Do this and you will learn that not only can the excesses of the chassis successfully be reined but also that the steering, while hardly a bubbling cauldron of information, is at least direct and as precise as reasonably possible given the limitations of the chassis with which it must work. It can then be settled with some confidence into a curve and, so long as there are no further changes of plan, cornered with something approaching conviction.

Better news still lies under the brake pedal. At first there are natural reservations about how successfully four drum brakes can look after the interests of a one ton missile capable of 175mph, but, once they have warmed up a little, they offer stable retardation, a firm pedal to greet your foot and as much deceleration as you can reasonably expect from any car from this era. It’s not like having discs, and I would not be surprised to learn that, were you to force the issue, they would overheat in short order, but of their type they serve the Mexico as well as you could hope.

And once you have finally pieced the puzzle together, understood the complex nature of this simply specified car, there is real joy within. Strip back the intimidation created by its size, its power, the heat and lack of space and you soon learn that this beast is not one to be mastered by man-handling. Any attempt to subjugate its curious will are inevitably doomed. This is not a car to collect by the scruff and hurl about, it is a car to treat with a great deal of respect and more than a little humility. Giving in one hundred per cent to its will, doing things exactly in the way it wants and regarding your own preferences as an impertinence, is the way to extract the most from this Ferrari.

Whether that makes the 340 Mexico a great car, or even a great Ferrari, is something I find more difficult to judge. I am quite sure that it’s not a good car in any conventional sense, but then again such cars were never built to be either conventional or conventionally good. This car was built for just one purpose, to win a race, and in all the time I spent discovering it, I failed to find a factor to take the blame for its failure. Ascari simply made a mistake and that was that.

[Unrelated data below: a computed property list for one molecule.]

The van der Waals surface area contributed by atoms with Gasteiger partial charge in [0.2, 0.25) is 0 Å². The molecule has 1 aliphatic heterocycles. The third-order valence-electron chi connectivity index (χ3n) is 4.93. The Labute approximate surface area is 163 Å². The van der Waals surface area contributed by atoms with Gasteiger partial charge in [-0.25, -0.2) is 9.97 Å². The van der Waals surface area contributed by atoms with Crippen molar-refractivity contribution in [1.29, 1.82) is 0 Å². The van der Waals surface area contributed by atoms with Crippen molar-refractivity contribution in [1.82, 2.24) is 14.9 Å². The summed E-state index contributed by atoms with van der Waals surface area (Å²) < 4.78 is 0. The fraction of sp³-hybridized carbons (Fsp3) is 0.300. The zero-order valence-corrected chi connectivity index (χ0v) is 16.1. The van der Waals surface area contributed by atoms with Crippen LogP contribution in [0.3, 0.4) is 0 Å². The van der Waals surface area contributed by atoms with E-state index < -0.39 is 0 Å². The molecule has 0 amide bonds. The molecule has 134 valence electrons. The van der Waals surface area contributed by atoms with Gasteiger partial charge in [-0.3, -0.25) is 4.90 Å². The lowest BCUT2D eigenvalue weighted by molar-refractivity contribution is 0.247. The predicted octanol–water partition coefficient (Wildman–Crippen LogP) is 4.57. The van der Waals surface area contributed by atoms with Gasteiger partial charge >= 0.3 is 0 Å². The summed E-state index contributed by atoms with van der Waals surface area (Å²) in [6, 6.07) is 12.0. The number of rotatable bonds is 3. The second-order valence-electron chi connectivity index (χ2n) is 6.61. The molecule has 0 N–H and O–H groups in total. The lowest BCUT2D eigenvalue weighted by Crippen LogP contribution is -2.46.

Its compelling appeal to me stemmed from its looks and that engine. Though I reached an accommodation with its chassis and even grew to like its steering and brakes, they are as nothing compared to its power and shape.

The love for the engine is straightforward and you’d have only to hear it from a distance to know what a masterpiece Lampredi had produced. In its way and for its time, it’s a rival for any of the Colombo V12s. It must have done as much as any to establish for the fledgling, five-year-old marque the reputation it holds to this day for designing and building the finest engines in the world.

I can’t say I love the way it looks in quite the same way. In my more lucid moments, I suspect it’s actually quite hideous. I just wish I could have seen the look on the faces of those who drove fat American saloons in the ’52 Carrera when they saw that gaping face in the mirror as it bore down on them, travelling at three miles a minute. There is something so focussed, so aggressive and single-minded about its shape.

What I like best is that the styling reflects the car inside with a rare honesty. Hopefully what you have read provides some slight idea of what this motorcar is like to drive but all the words in the world cannot describe the character of this car as well as one glimpse of its shape.

If you really want to know what the Ferrari 340 Mexico is like to drive, just take one long look at it and let your imagination do the rest. It is how it appears; a fearsome device capable of taking you to the highest and lowest points and very rarely staying anywhere between the two. You will love it and hate it in the same moment, and as you do, you will be affected by it. Is this a great Ferrari? In its own truculent, ugly, glorious way, of course it is.